DoH push for long-acting reversible contraceptives

Clinicians should advise young women to use long-acting reversible contraceptives (LARCs) instead of the Pill, public health minister Dawn Primarolo is expected to announce today.

Currently, most women who ask their GPs for contraception are prescribed the Pill. Only about 14 per cent of women use a LARC such as an injection or implant, compared with 35 per cent of women on the Pill.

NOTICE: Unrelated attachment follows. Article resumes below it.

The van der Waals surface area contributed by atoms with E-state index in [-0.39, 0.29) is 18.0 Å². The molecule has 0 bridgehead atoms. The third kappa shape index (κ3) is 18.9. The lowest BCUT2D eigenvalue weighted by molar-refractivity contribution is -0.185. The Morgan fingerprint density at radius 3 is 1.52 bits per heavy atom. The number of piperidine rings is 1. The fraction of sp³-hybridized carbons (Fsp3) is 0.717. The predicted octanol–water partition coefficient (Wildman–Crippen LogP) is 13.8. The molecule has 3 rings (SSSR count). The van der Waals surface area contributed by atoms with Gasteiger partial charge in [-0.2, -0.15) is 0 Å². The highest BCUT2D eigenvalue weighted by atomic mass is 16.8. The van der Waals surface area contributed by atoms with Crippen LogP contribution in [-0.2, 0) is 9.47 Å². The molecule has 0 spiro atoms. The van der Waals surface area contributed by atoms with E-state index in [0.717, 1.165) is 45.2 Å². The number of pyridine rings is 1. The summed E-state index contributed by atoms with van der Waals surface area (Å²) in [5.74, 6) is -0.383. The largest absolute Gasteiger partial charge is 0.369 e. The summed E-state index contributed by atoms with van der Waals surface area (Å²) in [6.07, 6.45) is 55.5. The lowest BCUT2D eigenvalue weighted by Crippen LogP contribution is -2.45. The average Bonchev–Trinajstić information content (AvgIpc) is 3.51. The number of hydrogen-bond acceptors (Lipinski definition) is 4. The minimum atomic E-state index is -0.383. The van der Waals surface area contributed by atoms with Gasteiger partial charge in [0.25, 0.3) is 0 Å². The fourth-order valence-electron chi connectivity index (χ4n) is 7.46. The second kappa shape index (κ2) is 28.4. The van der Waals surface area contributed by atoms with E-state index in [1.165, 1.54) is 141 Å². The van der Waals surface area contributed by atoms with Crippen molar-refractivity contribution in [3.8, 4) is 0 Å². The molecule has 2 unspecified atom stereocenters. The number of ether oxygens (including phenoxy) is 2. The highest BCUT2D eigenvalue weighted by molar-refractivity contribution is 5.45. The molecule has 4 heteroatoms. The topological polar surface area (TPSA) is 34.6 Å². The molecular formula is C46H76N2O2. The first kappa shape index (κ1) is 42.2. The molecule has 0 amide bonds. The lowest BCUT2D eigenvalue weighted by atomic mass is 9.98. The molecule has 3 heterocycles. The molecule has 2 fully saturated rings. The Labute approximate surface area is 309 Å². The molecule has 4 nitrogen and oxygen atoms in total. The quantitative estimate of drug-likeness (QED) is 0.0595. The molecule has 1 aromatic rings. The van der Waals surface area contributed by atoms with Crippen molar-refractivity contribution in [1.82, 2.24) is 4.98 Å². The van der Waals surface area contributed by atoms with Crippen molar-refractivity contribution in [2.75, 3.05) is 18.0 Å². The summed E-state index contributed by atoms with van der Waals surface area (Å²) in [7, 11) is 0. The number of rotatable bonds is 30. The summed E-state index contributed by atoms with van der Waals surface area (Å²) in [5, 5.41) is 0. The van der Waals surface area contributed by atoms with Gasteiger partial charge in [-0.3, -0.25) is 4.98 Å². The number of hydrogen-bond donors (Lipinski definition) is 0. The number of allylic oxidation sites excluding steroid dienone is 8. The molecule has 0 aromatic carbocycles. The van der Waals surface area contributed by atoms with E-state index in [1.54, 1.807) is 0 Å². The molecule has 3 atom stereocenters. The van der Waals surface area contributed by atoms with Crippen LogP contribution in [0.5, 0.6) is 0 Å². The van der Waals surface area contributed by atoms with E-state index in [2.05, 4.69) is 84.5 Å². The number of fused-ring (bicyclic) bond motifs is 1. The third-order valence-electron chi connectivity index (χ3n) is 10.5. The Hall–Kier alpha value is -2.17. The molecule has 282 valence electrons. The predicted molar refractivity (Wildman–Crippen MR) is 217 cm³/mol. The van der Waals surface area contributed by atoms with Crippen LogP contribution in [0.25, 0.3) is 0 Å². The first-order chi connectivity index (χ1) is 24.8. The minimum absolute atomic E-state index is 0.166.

A national campaign across England will aim to increase awareness of LARCs among women and teenagers. Plans for a £10 million pilot scheme are also expected to be announced by the public health minister.

NICE issued guidance in 2005 that stated that women requiring contraception should be given information and offered a choice of all contraceptive methods, including LARCs.

The guidance also states that LARCs are more cost-effective than the Pill, and that increasing the uptake of LARCs could cut the number of unintended pregnancies.

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